Can’t tell you how much I’m enjoying reading Secret Ingredients: The New Yorker Book Of Food And Drink, a collection of the best food pieces from the magazine. Over the course of three bedtimes, I made my way through a 1968 profile the great John McPhee wrote about Euell Gibbons, the wild-food forager. I had expected it to be a slog; you might recall that I posted one of Gibbons’s ’70s-era Grape Nuts commercials on this blog. I had just started the McPhee essay, and remembered Gibbons as a sort of weird minor pop culture figure from my childhood.

But the piece turned out to be very, very good, even compulsively readable. Gibbons was this incredibly American character, eccentric and self-made and brilliant and weird, and McPhee brought him vividly to life. I don’t know McPhee’s work well, but every one of his long-form essays has struck me as a virtuoso example of controlled writing. He goes on and on and on, but there is such an evenness to his tone, and he never, ever drags. His essays are so well structured that you don’t even notice the structure, only intuit it after your done and wonder how he managed to make something that big and heavy soar into the heavens. Where the hell are the flying buttresses in this thing?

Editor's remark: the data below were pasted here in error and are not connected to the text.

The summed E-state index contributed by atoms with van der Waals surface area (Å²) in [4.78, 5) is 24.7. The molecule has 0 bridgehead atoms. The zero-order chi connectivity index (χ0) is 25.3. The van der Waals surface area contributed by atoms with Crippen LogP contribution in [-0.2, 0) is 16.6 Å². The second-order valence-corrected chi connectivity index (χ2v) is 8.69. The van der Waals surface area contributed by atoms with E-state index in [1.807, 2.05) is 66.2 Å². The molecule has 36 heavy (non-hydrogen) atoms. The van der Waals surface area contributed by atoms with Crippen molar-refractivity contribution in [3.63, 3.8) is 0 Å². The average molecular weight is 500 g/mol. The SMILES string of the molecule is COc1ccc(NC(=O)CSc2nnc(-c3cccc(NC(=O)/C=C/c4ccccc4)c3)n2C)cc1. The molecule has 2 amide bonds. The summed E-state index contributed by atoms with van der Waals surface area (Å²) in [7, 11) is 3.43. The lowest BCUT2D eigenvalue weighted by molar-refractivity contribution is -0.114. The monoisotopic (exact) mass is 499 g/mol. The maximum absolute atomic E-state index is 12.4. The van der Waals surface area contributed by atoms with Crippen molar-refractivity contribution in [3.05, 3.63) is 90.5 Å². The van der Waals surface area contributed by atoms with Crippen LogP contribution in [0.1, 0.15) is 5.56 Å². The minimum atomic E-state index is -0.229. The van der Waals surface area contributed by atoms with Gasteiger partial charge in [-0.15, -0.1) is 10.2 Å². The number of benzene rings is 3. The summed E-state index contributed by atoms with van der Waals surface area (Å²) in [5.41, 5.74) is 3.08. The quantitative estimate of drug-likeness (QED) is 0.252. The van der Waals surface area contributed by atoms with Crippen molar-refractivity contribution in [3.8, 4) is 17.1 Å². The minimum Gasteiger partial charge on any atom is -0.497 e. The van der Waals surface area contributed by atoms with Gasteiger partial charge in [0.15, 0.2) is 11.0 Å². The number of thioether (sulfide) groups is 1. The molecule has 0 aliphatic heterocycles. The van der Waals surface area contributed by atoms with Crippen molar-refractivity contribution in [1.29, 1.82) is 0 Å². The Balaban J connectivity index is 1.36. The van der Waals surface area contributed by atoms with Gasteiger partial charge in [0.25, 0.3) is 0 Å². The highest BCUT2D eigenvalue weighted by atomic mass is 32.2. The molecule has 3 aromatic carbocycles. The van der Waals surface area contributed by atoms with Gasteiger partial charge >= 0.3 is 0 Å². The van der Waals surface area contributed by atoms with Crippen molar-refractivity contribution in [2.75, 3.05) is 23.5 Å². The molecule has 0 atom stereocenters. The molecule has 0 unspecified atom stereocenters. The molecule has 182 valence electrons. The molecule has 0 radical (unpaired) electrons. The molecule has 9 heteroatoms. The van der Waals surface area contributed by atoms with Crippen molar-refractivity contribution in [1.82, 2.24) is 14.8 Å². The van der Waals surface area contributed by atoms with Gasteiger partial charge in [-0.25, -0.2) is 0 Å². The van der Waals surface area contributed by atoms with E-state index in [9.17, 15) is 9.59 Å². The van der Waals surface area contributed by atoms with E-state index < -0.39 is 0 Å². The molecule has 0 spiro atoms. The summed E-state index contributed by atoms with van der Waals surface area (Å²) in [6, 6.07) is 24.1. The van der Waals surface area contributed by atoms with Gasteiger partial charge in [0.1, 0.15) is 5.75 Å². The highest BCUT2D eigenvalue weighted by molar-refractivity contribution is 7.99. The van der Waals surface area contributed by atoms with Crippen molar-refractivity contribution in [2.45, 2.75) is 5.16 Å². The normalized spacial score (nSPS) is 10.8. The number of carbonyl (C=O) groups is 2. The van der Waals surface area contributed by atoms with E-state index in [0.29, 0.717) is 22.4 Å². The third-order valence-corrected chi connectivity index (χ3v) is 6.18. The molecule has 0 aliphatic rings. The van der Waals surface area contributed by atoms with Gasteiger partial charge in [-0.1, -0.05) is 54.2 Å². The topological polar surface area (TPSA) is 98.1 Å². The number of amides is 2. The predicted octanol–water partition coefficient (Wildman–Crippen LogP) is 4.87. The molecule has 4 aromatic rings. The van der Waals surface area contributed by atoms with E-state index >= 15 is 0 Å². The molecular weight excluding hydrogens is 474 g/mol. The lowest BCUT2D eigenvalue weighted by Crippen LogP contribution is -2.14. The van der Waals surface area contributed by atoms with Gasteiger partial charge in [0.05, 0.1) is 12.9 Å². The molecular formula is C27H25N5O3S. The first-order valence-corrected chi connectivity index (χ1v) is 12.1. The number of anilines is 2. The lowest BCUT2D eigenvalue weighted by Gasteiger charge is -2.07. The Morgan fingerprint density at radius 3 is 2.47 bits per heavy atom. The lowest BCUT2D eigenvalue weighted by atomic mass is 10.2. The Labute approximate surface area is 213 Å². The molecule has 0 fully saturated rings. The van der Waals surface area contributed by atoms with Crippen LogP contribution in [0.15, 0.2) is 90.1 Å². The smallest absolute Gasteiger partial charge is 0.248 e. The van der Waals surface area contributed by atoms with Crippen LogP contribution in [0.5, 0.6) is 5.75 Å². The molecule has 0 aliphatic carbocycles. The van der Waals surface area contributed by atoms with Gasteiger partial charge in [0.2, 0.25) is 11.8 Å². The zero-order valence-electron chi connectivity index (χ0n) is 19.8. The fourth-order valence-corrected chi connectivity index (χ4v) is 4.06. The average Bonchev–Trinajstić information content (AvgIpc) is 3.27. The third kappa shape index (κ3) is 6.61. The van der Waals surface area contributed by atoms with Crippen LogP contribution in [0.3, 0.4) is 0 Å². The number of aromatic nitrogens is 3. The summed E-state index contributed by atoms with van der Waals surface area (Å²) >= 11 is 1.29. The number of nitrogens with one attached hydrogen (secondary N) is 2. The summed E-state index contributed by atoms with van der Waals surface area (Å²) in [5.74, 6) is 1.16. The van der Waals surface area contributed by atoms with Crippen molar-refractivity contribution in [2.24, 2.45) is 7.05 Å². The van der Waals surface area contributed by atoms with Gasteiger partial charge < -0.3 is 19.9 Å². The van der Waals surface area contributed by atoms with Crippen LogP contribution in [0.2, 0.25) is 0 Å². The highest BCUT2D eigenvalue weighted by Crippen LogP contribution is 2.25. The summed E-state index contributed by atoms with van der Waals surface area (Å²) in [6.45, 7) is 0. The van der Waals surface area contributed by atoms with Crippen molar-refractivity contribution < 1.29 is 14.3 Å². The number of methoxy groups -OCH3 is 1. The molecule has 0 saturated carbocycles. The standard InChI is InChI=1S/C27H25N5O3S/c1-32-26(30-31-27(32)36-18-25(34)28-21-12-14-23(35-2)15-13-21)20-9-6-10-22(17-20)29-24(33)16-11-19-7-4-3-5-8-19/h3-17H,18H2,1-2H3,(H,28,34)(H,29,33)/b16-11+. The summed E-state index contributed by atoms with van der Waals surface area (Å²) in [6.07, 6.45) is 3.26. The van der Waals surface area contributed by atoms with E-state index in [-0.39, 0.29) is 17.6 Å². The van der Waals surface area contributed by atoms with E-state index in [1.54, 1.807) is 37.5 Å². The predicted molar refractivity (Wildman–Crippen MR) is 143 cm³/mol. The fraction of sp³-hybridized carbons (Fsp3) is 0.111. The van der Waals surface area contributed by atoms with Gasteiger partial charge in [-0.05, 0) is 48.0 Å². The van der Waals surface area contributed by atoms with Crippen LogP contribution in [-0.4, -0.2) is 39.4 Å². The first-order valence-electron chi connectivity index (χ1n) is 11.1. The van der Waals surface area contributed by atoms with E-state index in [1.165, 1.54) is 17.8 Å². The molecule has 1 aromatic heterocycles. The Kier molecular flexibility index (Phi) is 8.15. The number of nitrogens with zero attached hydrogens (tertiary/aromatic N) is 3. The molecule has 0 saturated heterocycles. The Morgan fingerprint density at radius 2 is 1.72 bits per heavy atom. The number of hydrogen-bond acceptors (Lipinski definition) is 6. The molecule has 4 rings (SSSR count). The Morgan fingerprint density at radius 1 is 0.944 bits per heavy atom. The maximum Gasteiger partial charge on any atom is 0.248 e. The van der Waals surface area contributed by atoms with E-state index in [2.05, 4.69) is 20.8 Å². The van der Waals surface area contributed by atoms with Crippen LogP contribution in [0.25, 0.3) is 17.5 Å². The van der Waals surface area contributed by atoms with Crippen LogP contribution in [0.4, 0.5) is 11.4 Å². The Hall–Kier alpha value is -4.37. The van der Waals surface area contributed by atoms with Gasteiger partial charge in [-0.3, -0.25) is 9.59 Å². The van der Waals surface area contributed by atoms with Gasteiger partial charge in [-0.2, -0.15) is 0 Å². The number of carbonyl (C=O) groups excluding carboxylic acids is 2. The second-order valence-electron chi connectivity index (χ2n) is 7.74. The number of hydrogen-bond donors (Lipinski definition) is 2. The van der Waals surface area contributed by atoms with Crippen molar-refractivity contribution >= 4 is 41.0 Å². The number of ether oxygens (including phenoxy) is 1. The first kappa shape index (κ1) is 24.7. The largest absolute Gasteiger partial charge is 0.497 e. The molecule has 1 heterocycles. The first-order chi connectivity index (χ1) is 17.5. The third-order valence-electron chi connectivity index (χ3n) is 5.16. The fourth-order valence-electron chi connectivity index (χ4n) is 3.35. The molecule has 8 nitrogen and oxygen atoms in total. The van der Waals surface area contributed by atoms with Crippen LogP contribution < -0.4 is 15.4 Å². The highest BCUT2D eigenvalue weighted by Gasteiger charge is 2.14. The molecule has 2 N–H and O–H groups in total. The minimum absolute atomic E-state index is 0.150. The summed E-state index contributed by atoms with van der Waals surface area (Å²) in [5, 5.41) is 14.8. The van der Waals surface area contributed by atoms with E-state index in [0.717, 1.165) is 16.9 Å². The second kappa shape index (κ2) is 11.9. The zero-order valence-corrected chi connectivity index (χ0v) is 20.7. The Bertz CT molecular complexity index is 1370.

In the current issue of the New Yorker, McPhee, 81, has an essay about story structure, and how he has used it. The piece is behind the paywall, so I can’t link to it. It makes me realize a few things about my own writing:

1. Thank God I had a good editor for Little Way, because I am terribly disorganized, and write entirely by instinct. That can usually get me through the kinds of pieces I usually write, but a book is something very different.

2. If I had a better sense for organization, who knows what kinds of things I could achieve as a writer? All this raw energy and sprawling curiosity, but such a feeble ability to channel it.

3. I wonder how my writing would have been different — and better — if I had had formal training in structure, and had learned how to impose a sophisticated structure on a narrative.

4. I’m not good at teaching writing. I can give elementary hints, but I don’t know how I do what I do, and I wish I could do it better. I’ve always been reflexively skeptical about graduate writing programs, but I now wish I had the tools as a writer to do what McPhee can do. I mean, I wish I were a craftsman.

5. Is it ever too late to learn about the craft aspects of writing? I’ve been writing professionally for over two decades. My style is pretty much set. But I read McPhee on structure, and I realize how very much I don’t know, and need to know if I’m ever going to be any good.

6. I wonder if I learned how to impose a structure on my daily life, to what extent that would teach me how to impose a structure onto my narratives.

Thoughts from you writers are welcome.